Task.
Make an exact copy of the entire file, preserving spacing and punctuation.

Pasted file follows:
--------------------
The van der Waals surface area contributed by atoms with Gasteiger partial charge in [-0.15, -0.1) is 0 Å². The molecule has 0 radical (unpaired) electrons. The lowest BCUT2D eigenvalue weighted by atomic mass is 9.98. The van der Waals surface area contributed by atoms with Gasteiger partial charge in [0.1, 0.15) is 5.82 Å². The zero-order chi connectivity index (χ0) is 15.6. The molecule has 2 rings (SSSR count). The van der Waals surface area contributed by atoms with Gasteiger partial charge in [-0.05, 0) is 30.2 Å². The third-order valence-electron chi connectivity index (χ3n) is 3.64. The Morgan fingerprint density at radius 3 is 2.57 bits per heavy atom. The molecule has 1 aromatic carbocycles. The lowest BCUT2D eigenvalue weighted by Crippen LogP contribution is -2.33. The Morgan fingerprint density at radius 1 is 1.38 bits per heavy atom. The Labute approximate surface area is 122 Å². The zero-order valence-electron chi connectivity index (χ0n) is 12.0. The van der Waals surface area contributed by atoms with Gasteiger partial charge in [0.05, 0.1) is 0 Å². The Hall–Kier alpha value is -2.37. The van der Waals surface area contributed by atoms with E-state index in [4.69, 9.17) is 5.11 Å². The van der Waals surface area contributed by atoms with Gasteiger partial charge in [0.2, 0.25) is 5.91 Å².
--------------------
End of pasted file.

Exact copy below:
The van der Waals surface area contributed by atoms with Gasteiger partial charge in [-0.15, -0.1) is 0 Å². The molecule has 0 radical (unpaired) electrons. The lowest BCUT2D eigenvalue weighted by atomic mass is 9.98. The van der Waals surface area contributed by atoms with Gasteiger partial charge in [0.1, 0.15) is 5.82 Å². The zero-order chi connectivity index (χ0) is 15.6. The molecule has 2 rings (SSSR count). The van der Waals surface area contributed by atoms with Gasteiger partial charge in [-0.05, 0) is 30.2 Å². The third-order valence-electron chi connectivity index (χ3n) is 3.64. The Morgan fingerprint density at radius 3 is 2.57 bits per heavy atom. The molecule has 1 aromatic carbocycles. The lowest BCUT2D eigenvalue weighted by Crippen LogP contribution is -2.33. The Morgan fingerprint density at radius 1 is 1.38 bits per heavy atom. The Labute approximate surface area is 122 Å². The zero-order valence-electron chi connectivity index (χ0n) is 12.0. The van der Waals surface area contributed by atoms with Gasteiger partial charge in [0.05, 0.1) is 0 Å². The Hall–Kier alpha value is -2.37. The van der Waals surface area contributed by atoms with E-state index in [4.69, 9.17) is 5.11 Å². The van der Waals surface area contributed by atoms with Gasteiger partial charge in [0.2, 0.25) is 5.91 Å².